Spicewood Thanksgiving

by Mike Peters

It used to be called the Spicewood Branch of the left hand fork of the Poca.  Now it's just Spicewood or Spicewood Road.  It is in Jackson County, just north of Kanawha's Poca District. Legend says that the area was named for the Spicewood birch tree. Mary Myrtle Huffman Coleman, my great grandmother, said such in one of Adrian Gwin's wonderful "Roving the Valley" columns.  The article appeared in the Charleston Daily Mail on 29 July 1963.

"That's a little tree-like sort of a bush, grows wild all around here.  It  smells right good, and you can take and make a tea of it, and it tastes good and is good for your blood too," Grandma said almost 40 years ago.

"It's been called Spicewood ever since I was here, and I was born and raised right up on the hill above Spicewood, " she told Mr. Gwin in her 80th year.

About a mile from the "mouth of Spicewood holler" and about a third of the way to the "head of the creek," friends and relatives gathered this past Sunday to celebrate Thanksgiving.  It was three days past the traditional Thursday, but attendance was still heavy. I counted three cars and four trucks parked between the house and the old barn.  Four-wheelers rested in the beds of two of those pickups.  One cousin had come in from Kanawha County on a brand new Honda motorcycle.  Four more vehicles were across the road in the meadow, just in front of the garden.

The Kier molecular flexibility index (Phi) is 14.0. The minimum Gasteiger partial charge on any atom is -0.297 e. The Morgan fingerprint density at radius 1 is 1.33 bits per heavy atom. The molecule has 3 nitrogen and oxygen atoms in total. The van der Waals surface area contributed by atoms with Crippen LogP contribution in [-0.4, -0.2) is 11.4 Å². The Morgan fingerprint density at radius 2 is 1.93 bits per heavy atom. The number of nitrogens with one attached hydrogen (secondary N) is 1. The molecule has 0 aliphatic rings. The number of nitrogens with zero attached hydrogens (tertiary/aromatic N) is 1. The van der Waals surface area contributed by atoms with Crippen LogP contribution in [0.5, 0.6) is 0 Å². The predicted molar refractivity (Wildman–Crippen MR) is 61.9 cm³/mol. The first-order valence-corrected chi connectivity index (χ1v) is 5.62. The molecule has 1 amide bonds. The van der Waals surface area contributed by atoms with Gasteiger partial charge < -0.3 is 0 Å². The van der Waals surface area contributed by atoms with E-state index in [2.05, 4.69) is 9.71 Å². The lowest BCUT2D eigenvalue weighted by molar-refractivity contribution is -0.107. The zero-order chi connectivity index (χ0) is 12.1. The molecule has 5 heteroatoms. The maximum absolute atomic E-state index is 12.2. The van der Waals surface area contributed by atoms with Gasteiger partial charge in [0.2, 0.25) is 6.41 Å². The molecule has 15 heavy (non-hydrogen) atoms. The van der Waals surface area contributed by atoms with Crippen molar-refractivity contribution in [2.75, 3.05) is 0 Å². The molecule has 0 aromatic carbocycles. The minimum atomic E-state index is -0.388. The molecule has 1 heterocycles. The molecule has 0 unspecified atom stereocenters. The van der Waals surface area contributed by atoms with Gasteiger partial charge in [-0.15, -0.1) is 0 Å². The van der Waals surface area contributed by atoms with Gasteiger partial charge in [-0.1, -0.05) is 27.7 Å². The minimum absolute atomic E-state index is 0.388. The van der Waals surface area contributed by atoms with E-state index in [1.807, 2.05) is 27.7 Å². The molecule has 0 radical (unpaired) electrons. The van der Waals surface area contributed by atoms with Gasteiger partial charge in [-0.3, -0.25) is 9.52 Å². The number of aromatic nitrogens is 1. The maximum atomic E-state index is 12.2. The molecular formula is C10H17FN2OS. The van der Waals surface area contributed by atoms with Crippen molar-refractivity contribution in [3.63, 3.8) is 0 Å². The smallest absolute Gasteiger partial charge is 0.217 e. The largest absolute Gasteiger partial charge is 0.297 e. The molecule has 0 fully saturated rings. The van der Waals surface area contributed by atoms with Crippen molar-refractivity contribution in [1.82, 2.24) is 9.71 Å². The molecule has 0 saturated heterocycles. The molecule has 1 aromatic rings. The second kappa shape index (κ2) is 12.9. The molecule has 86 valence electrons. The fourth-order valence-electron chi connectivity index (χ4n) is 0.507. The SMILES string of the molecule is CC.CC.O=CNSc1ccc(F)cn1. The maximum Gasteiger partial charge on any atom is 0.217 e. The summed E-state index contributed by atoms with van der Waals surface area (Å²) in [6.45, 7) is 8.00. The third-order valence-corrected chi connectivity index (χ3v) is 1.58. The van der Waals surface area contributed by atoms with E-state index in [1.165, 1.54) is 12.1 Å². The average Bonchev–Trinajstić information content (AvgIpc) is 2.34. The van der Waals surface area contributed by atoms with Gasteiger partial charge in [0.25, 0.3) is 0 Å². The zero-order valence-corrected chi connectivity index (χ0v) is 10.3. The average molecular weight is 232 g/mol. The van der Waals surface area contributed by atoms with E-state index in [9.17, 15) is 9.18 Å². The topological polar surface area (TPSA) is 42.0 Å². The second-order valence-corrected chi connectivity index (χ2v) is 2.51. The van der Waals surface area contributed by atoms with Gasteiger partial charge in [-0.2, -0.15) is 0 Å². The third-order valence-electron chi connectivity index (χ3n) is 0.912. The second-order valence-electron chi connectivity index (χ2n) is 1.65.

The daughters, one remaining son-in-law, grandsons, great granddaughters and a niece of Obert Coleman and Mernia Pritt were there at the old homeplace.  A few in-laws and some friends joined them in celebration.  Some never even knew "Mernie" or "Obe."  Some brought side dishes, cakes and pies.  Others came without food, but brought an appetite and some great conversation.

The middle of three grandsons, Bobby O. Casto, said grace.  Many stood huddled around the dining room table.  The overflow stretched out into the living room one way and into the kitchen the other.  Bobby thanked the Lord for family and friends.  He thanked the Lord for fellowship.  He ended the prayer with a special thank you for the ladies that prepared the feast. Amen!